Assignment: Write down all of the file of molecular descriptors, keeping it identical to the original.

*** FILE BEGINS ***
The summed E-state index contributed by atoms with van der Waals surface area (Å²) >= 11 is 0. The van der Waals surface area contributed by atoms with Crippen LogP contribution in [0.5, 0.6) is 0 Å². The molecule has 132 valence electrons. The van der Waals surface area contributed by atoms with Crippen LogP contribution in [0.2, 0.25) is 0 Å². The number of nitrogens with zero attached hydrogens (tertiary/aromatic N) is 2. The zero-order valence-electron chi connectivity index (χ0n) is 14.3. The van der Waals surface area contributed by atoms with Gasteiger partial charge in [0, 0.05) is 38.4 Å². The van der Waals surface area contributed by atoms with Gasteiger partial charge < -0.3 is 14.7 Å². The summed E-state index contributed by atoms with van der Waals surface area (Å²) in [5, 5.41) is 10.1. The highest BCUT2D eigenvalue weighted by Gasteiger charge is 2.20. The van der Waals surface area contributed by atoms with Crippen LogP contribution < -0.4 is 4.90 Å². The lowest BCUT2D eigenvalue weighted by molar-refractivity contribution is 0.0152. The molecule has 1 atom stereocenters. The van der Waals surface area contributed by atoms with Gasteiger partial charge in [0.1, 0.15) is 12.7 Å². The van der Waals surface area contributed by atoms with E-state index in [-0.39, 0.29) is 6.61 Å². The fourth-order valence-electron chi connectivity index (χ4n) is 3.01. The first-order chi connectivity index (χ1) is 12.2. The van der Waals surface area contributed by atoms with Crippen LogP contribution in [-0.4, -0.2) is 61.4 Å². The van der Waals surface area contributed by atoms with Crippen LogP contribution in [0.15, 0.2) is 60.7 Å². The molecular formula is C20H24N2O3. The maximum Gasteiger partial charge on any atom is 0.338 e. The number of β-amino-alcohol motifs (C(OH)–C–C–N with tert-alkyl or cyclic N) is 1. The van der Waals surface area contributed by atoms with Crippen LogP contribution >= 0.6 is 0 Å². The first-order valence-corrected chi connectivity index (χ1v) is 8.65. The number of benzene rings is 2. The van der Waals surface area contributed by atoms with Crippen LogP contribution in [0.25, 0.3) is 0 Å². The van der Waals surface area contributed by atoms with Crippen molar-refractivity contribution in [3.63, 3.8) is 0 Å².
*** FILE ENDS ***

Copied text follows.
The summed E-state index contributed by atoms with van der Waals surface area (Å²) >= 11 is 0. The van der Waals surface area contributed by atoms with Crippen LogP contribution in [0.5, 0.6) is 0 Å². The molecule has 132 valence electrons. The van der Waals surface area contributed by atoms with Crippen LogP contribution in [0.2, 0.25) is 0 Å². The number of nitrogens with zero attached hydrogens (tertiary/aromatic N) is 2. The zero-order valence-electron chi connectivity index (χ0n) is 14.3. The van der Waals surface area contributed by atoms with Gasteiger partial charge in [0, 0.05) is 38.4 Å². The van der Waals surface area contributed by atoms with Gasteiger partial charge < -0.3 is 14.7 Å². The summed E-state index contributed by atoms with van der Waals surface area (Å²) in [5, 5.41) is 10.1. The highest BCUT2D eigenvalue weighted by Gasteiger charge is 2.20. The van der Waals surface area contributed by atoms with Crippen LogP contribution < -0.4 is 4.90 Å². The lowest BCUT2D eigenvalue weighted by molar-refractivity contribution is 0.0152. The molecule has 1 atom stereocenters. The van der Waals surface area contributed by atoms with Gasteiger partial charge in [0.1, 0.15) is 12.7 Å². The van der Waals surface area contributed by atoms with E-state index in [-0.39, 0.29) is 6.61 Å². The fourth-order valence-electron chi connectivity index (χ4n) is 3.01. The first-order chi connectivity index (χ1) is 12.2. The van der Waals surface area contributed by atoms with Crippen LogP contribution in [-0.4, -0.2) is 61.4 Å². The van der Waals surface area contributed by atoms with Crippen LogP contribution in [0.15, 0.2) is 60.7 Å². The molecular formula is C20H24N2O3. The maximum Gasteiger partial charge on any atom is 0.338 e. The number of β-amino-alcohol motifs (C(OH)–C–C–N with tert-alkyl or cyclic N) is 1. The van der Waals surface area contributed by atoms with Crippen LogP contribution >= 0.6 is 0 Å². The first-order valence-corrected chi connectivity index (χ1v) is 8.65. The number of benzene rings is 2. The van der Waals surface area contributed by atoms with Crippen LogP contribution in [0.25, 0.3) is 0 Å². The van der Waals surface area contributed by atoms with Crippen molar-refractivity contribution in [3.63, 3.8) is 0 Å².